A typical Connecticut legislative session sees many bills that would make operating a business and creating jobs in the state’s high-cost environment even more difficult. The 2015 session is true to form.

Job creators attending the labor and employment breakout session at Connecticut Business Day 2015 weighed in on several of the most troublesome proposals including those:

  • Creating a state-run paid Family and Medical Leave Insurance (FMLI) program (HB 6932)
  • Requiring a $15 minimum wage for certain employers (SB 1044 and HB 6791)
  • Expanding the nation’s first state paid sick leave law

But on the positive side, they also talked about potential reforms of Connecticut’s costly unemployment compensation system to bring the state more in line with best practices used by many other states.

How Do You Stay in Business?

Robin Imbrogno [pictured above], president and COO of The Human Resource Consulting Group LLC in Seymour, said the paid FMLI proposal forces employees to pay into a system that will allow them up to 12 weeks per year of paid leave.

During the leave, employers would keep paying 100% of the employee’s wages, all nonwage benefits, and have to preserve their job.

The program is mandatory for businesses with two or more employees, significantly expanding it well beyond federal and state FMLA, which apply to organizations with 50 or more employees.

If a company has a very small number of employees, and half of them are on leave at the same time, “How do you stay in business?” asked one employer.

Employees would pay for the program through payroll deductions whether using it or not, making one attendee wonder, “How are we going to attract skilled employees to Connecticut if we tax them to pay for this program”?

Imbrogno also pointed out that while three other states have instituted temporary disability programs, Connecticut is the only state “attempting to do this with no track record of managing [one].”

A fourth state—Washington—passed legislation similar to Connecticut’s but has not implemented it because it will cost $1.5 billion per biennium to administer.

Connecticut’s Labor Department doesn’t have the staff or IT infrastructure to administer the proposed program, said Imbrogno, which means taxpayers would have to pay for the ramp-up.

The paid FMLI proposal is just the kind of legislation that drives existing businesses out of the state and keeps new ones from coming in, said participants.

According to Imbrogno, her company became a multistate enterprise when many of her client businesses moved out of Connecticut for more business-friendly surroundings after the paid sick leave law was enacted.

Into the Abyss

When state Labor Department employees talk to Henry Zaccardi [pictueed above], counsel at Shipman & Goodwin LLC in Hartford, about Connecticut unemployment taxes, they often use the word abyss.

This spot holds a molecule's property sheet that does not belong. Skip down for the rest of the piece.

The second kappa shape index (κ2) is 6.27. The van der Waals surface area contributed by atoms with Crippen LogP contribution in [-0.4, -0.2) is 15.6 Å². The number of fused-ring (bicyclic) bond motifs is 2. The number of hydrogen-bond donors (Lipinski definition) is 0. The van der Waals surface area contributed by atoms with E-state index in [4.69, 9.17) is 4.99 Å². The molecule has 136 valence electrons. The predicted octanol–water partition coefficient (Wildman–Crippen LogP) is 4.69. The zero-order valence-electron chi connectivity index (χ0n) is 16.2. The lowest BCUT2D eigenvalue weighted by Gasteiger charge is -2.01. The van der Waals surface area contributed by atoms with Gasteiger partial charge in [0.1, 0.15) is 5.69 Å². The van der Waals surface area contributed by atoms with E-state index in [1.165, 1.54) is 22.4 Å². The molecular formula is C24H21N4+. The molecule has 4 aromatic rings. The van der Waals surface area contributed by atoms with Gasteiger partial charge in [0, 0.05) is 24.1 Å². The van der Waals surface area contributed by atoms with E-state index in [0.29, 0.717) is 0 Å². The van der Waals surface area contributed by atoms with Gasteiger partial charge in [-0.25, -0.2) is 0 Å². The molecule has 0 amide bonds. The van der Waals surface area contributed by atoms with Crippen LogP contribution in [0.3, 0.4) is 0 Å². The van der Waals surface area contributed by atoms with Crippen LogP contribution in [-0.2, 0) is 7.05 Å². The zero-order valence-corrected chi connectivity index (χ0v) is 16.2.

Zaccardi explained that once the great recession hit, Connecticut fell into an abyss, wiping out the $450 million in its Unemployment Compensation Trust  Fund and borrowing $1 billion from the federal government to keep paying benefits to unemployment claimants.

Now, to pay off the state’s debt, employers are paying some of the highest unemployment taxes in the nation, including a series of special assessments imposed to repay interest on the federal loan.

Zaccardi cautioned that to keep the trust fund solvent going forward, the state will consider raising the $15,000 taxable wage base. (Employers currently pay quarterly UC taxes on the first $15,000 in wages paid per employee each year.)

If the economy remains stable and system is reformed, Zaccardi said, Connecticut’s federal loan could be paid off in 2017. But if another recession hits, the state could be back in debt by $172 million by 2017, and $1.5 billion by 2022.

Reforming the system to bring Connecticut up to speed with other states’ best practices could help to avoid such a scenario. After all, neighboring states have avoided increasing taxes on employers by making minor benefit reforms. 

Among the reforms Zaccardi cited are:

  • Raising the minimum earnings to qualify for unemployment benefits from the current $600, the nation’s fourth-lowest earnings requirement. Thirty-two states/territories require employee earnings of between $2,000 and $5,000 to qualify for benefits.
  • Requiring claimants to post their resumes online as a condition of continuing to receive benefits after six weeks of unemployment.  
  • Basing benefits on an employee’s annual salary rather than two highest quarters, to avoid unfairly rewarding seasonal workers.
  • Requiring claimants to wait a week before receiving unemployment benefits, as do 41 other states 
  • Freezing the maximum weekly benefit rate for three years. The maximum rate is allowed to increase by $18,000 every year, but by freezing it for three years, the state Labor Department projects Connecticut employers would save as much as $10 million per year over the next 10 years.

“I understand the need for a safety net like a UC Trust Fund,” said Zaccardi, “but when it goes broke and employers are leaving the state, we need to do a better job of balancing” the methods we use to keep the safety net from breaking.

For more information, contact CBIA’s Eric Gjede at 860.244.1931 | eric.gjede@cbia.com | @egjede